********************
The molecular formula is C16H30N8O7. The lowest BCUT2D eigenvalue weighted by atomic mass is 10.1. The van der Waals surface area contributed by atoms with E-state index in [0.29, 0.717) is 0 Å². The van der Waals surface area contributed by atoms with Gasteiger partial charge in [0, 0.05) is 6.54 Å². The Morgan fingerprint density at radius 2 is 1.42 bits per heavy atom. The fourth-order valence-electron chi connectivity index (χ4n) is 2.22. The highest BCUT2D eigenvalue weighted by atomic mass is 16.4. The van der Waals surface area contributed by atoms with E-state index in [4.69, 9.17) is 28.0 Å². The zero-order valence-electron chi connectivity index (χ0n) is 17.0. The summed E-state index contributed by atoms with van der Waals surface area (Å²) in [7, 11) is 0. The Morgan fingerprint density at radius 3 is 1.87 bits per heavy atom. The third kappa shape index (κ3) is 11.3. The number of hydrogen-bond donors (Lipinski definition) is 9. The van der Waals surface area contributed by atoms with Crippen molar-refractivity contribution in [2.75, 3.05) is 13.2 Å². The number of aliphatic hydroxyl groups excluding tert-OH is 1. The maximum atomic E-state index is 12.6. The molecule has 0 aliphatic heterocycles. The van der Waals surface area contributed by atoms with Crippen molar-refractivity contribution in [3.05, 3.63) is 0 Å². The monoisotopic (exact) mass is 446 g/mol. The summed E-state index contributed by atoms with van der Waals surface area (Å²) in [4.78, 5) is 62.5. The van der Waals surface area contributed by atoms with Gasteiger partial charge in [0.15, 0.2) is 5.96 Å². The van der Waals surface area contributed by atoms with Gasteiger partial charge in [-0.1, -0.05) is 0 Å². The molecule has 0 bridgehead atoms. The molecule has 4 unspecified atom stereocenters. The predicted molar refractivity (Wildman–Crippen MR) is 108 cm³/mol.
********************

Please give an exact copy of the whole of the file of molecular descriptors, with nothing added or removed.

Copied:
The molecular formula is C16H30N8O7. The lowest BCUT2D eigenvalue weighted by atomic mass is 10.1. The van der Waals surface area contributed by atoms with E-state index in [0.29, 0.717) is 0 Å². The van der Waals surface area contributed by atoms with Gasteiger partial charge in [0, 0.05) is 6.54 Å². The Morgan fingerprint density at radius 2 is 1.42 bits per heavy atom. The fourth-order valence-electron chi connectivity index (χ4n) is 2.22. The highest BCUT2D eigenvalue weighted by atomic mass is 16.4. The van der Waals surface area contributed by atoms with E-state index in [4.69, 9.17) is 28.0 Å². The zero-order valence-electron chi connectivity index (χ0n) is 17.0. The summed E-state index contributed by atoms with van der Waals surface area (Å²) in [7, 11) is 0. The Morgan fingerprint density at radius 3 is 1.87 bits per heavy atom. The third kappa shape index (κ3) is 11.3. The number of hydrogen-bond donors (Lipinski definition) is 9. The van der Waals surface area contributed by atoms with Crippen molar-refractivity contribution in [2.75, 3.05) is 13.2 Å². The number of aliphatic hydroxyl groups excluding tert-OH is 1. The maximum atomic E-state index is 12.6. The molecule has 0 aliphatic heterocycles. The van der Waals surface area contributed by atoms with Crippen molar-refractivity contribution in [3.05, 3.63) is 0 Å². The monoisotopic (exact) mass is 446 g/mol. The summed E-state index contributed by atoms with van der Waals surface area (Å²) in [4.78, 5) is 62.5. The van der Waals surface area contributed by atoms with Gasteiger partial charge in [0.15, 0.2) is 5.96 Å². The van der Waals surface area contributed by atoms with Gasteiger partial charge in [-0.1, -0.05) is 0 Å². The molecule has 0 bridgehead atoms. The molecule has 4 unspecified atom stereocenters. The predicted molar refractivity (Wildman–Crippen MR) is 108 cm³/mol.